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Reading Week, Music, Crafts, and More (Week 11)

What happens when Miss 13 reads a craft book

What happens when Miss 13 reads a craft book

We had our annual Reading Week, and it was such a joy!  In one sense it’s a week off from regular schoolwork, and we enjoyed that.  Not that schoolwork didn’t get done; Miss 15 did a lot of it, and I took advantage of the breathing space to plan ahead a bit.  Also, our three-week FutureLearn Dutch course has ended, and it was a pleasant change for the girls, an effective review, and a great introduction to other resources for learning about the Netherlands.

Getting back to Reading Week:  Miss 13 read Martha Stewart’s Favorite Crafts for Kids and did some crafts; she also read Louis L’Amour’s books—there are, unfortunately, language issues as well as violence issues.  Miss 15 really enjoyed The Dorito Effect, sharing tidbit after tidbit with us.  Now she’s exploring another pile of non-fiction books and has pulled out The Other 8 Hours.  We finished our read aloud The Mouse on the Moon (a spoof on the space race and American-USSR relations half a century ago, and started Pegeen and the Pilgrim, a historical novel about the beginnings of the Stratford Festival.  And in our Bible reading we are still in Isaiah; when my husband is home for meals, we read Romans.

This is the first Reading Week that has not involved a lot of fiction.  Even Asterix has been ignored!  Instead, I got dozens of non-fiction books from the library and used the old homeschooling principle of leaving some good books lying around, sometimes known as strewing.  It always works.  The girls looked through the piles, tried something here and there, and then settled on a book or two for some serious reading.

For me this has turned out to be music week as well.  As I’m writing this I’m listening to All Of Bach’s latest recording over and over.  We began the week attending an Evensong in which a friend of ours sings.  Amazing!  Then, a few days ago, I was treated to a tiny private concert by an accomplished pianist.  So wonderful!  Later, listening to Bach’s 8 Little Preludes and Fugues on YouTube, I slipped away from the kitchen to follow along in my sheet music…and I burned our supper.  Sigh!  I spent some blissful hours playing organ myself, finding the hymns of the Evensong and branching out from there.  And then there was listening to Johnny Cash with my husband and to Gershwin for the girls’ music history course.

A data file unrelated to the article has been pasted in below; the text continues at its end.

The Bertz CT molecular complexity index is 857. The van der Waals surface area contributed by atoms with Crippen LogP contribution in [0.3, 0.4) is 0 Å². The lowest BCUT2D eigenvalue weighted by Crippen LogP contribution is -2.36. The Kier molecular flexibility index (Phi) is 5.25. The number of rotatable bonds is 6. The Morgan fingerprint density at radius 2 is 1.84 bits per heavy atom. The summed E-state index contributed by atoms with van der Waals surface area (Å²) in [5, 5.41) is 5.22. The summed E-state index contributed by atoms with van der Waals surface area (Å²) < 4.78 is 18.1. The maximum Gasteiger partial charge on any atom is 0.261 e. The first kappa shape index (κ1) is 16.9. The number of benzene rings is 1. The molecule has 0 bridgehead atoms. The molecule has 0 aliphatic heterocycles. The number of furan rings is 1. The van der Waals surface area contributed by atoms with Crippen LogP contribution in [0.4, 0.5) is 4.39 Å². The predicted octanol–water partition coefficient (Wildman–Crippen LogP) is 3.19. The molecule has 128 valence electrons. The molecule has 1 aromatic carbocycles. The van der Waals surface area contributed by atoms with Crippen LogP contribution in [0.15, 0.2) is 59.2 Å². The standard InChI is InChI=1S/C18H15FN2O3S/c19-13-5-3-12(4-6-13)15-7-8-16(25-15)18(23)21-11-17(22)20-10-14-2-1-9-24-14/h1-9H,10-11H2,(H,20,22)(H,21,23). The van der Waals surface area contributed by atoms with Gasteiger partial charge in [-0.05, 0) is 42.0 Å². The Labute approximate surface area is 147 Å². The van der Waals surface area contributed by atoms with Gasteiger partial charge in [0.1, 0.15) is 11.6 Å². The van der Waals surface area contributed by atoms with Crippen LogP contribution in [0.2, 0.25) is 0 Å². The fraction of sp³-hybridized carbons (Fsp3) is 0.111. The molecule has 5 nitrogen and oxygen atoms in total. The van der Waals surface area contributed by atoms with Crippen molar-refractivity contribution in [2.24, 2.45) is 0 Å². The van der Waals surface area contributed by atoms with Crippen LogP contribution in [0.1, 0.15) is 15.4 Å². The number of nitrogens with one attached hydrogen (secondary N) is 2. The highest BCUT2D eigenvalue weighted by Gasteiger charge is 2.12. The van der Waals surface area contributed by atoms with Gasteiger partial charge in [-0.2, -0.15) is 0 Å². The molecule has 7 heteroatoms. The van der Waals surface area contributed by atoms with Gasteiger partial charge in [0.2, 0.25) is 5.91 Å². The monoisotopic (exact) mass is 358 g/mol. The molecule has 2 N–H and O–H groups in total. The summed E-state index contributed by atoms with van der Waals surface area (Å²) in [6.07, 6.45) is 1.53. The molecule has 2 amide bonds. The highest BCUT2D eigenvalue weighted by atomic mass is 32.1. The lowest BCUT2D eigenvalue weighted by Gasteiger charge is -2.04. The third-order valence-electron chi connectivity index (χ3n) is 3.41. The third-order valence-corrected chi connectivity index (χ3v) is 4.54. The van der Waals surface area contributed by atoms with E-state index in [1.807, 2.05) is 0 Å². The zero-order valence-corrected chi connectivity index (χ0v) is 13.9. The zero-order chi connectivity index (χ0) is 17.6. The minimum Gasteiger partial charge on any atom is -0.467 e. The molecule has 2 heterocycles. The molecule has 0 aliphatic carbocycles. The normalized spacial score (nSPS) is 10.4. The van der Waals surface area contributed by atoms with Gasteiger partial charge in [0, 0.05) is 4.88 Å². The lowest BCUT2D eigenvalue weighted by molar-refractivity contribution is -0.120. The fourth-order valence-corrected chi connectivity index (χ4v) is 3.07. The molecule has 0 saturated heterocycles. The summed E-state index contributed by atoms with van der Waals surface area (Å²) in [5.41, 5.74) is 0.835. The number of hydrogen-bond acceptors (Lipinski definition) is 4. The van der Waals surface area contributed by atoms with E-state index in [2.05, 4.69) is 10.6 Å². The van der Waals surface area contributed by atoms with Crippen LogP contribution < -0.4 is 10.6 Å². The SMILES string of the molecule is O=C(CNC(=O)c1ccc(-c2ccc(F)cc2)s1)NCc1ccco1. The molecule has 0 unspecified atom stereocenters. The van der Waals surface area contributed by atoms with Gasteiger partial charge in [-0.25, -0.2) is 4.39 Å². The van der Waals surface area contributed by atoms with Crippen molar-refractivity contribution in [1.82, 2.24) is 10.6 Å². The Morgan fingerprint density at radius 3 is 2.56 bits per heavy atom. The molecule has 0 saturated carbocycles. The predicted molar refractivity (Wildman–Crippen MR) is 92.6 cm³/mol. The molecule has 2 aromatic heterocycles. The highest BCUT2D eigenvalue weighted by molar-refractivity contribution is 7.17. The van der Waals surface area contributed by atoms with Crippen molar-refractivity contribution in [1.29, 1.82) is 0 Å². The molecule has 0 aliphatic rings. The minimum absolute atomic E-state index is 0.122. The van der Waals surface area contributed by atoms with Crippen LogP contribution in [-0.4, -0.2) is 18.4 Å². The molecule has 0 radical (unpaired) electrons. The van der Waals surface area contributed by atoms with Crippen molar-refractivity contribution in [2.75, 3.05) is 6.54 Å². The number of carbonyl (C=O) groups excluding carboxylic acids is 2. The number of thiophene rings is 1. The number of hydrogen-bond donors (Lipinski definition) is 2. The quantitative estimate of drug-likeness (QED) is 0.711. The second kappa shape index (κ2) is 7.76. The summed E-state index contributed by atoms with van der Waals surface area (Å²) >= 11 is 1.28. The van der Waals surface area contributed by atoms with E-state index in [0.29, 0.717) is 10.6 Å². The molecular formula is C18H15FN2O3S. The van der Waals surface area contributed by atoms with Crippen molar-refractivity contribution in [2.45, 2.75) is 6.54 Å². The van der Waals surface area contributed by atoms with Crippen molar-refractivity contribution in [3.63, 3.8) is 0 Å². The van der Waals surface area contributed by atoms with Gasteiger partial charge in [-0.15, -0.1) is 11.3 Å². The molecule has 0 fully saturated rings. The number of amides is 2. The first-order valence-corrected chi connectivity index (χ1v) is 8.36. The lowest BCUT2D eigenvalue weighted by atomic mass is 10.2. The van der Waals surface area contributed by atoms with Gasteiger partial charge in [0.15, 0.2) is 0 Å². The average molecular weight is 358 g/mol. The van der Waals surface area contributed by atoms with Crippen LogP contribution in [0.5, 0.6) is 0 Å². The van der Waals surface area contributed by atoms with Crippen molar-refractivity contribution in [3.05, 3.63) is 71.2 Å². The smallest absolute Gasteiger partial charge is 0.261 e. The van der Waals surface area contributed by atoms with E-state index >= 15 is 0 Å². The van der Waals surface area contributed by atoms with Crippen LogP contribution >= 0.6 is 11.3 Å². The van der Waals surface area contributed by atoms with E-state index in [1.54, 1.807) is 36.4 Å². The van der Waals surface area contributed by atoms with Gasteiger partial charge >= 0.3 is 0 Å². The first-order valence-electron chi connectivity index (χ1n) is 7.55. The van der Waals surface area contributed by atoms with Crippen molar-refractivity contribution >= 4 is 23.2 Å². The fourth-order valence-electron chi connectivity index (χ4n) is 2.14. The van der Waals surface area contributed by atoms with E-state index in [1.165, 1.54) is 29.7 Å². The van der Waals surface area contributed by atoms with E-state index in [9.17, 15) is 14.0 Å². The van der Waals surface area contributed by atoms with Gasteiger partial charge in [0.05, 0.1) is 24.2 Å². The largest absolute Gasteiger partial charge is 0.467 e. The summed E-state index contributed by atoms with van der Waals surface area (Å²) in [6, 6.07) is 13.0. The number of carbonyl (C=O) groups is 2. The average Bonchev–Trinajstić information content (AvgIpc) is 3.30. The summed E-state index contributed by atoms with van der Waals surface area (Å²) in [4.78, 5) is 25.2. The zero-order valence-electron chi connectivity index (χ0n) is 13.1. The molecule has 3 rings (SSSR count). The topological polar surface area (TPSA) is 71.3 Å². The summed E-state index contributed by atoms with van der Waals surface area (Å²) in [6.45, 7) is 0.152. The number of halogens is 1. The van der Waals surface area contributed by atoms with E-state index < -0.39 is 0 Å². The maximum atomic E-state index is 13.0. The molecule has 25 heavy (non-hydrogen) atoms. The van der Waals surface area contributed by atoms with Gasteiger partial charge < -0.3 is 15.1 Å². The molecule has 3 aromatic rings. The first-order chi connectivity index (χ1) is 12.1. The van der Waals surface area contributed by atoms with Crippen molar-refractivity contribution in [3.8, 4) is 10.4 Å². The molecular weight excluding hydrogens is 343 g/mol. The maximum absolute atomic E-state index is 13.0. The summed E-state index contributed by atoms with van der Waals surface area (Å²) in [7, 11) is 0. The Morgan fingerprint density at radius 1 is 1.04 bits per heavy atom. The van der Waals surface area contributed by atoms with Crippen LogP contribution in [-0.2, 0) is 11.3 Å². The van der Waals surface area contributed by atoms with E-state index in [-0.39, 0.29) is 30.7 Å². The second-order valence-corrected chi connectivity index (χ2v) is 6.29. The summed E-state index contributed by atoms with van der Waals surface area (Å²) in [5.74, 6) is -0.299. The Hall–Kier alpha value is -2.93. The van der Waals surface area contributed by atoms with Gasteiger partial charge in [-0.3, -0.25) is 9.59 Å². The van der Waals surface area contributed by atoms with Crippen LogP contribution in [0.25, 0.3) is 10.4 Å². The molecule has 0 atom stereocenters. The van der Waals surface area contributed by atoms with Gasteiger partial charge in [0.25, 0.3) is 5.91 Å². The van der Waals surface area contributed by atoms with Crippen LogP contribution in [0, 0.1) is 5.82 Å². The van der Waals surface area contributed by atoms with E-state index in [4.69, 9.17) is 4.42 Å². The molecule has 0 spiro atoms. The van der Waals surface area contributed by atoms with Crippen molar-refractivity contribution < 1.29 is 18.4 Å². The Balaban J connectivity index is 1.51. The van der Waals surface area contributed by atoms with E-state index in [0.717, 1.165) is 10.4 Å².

Last weekend a special conference in Ottawa, Dig and Delve, dealt with many current hot button issues—from creation theories to sanctity of life matters—at a level suited to college students.  It was very worthwhile, and when the conference videos become available I will let you know.  They will be of interest to upper level high school students as well as adults.

As for my personal reading:  I finished 2 Chronicles which coincided, providentially, with what we are reading in Isaiah, and started Ezra which tied in with Miss 13’s ancient Mesopotamia studies.  I also read a few practical home and self-management books:  How to have a 48 Hour Day, 31 Days to a Clutter Free Life, I Know How She Does It, and How to Handle 1000 Things at Once.  Do you notice a bit of a theme there?  As life gets fuller and fuller, I am trying to become more and more effective and such books help.  The reading time invested, often while on the treadmill or waiting for an appointment, can make a huge difference even if I learn (or relearn) only one or two practical tips from each book.  Besides, each of the authors is a positive, inspiring person and it’s good to hang around with such people.

Worthwhile links:  This week, two quotations about gratitude from Ruth Soukup’s newsletter:

“Brene Brown once noted that “what separates privilege from entitlement is gratitude.”  Along those same lines, Dietrich Bonhoeffer wrote, “In ordinary life we hardly realize that we receive a great deal more than we give, and that it is only with gratitude that life becomes rich.

If your life is hard and you are having trouble being grateful, do read One Thousand Gifts by Ann Voskamp.  I have not read a more powerful story of brokenness healed by gratitude than this one.

If you want to see more helpful and interesting links throughout the week, follow me on Google Plus.

This post is linked to Kris’s Weekly Wrap Up and Finishing Strong.



  1. Kenda says:

    Please tell Miss 13 that I like that house! A lot!

    1. Annie Kate says:

      Thanks so much, Kenda. She was very pleased!

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